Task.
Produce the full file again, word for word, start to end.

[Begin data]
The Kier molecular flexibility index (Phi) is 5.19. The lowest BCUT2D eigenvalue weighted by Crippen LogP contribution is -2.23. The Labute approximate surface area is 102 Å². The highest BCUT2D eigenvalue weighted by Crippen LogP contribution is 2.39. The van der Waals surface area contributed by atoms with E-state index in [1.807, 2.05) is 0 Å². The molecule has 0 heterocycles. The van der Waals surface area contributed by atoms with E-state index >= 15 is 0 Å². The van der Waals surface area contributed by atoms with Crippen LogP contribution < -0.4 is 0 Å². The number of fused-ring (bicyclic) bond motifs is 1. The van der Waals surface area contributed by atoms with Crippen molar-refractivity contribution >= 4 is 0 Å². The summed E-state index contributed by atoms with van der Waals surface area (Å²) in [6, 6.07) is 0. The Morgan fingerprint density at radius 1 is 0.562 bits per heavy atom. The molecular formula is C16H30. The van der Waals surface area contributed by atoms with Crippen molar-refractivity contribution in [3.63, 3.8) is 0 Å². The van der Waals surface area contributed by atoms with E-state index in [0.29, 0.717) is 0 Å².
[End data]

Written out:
The Kier molecular flexibility index (Phi) is 5.19. The lowest BCUT2D eigenvalue weighted by Crippen LogP contribution is -2.23. The Labute approximate surface area is 102 Å². The highest BCUT2D eigenvalue weighted by Crippen LogP contribution is 2.39. The van der Waals surface area contributed by atoms with E-state index in [1.807, 2.05) is 0 Å². The molecule has 0 heterocycles. The van der Waals surface area contributed by atoms with E-state index >= 15 is 0 Å². The van der Waals surface area contributed by atoms with Crippen LogP contribution < -0.4 is 0 Å². The number of fused-ring (bicyclic) bond motifs is 1. The van der Waals surface area contributed by atoms with Crippen molar-refractivity contribution >= 4 is 0 Å². The summed E-state index contributed by atoms with van der Waals surface area (Å²) in [6, 6.07) is 0. The Morgan fingerprint density at radius 1 is 0.562 bits per heavy atom. The molecular formula is C16H30. The van der Waals surface area contributed by atoms with Crippen molar-refractivity contribution in [3.63, 3.8) is 0 Å². The van der Waals surface area contributed by atoms with E-state index in [0.29, 0.717) is 0 Å².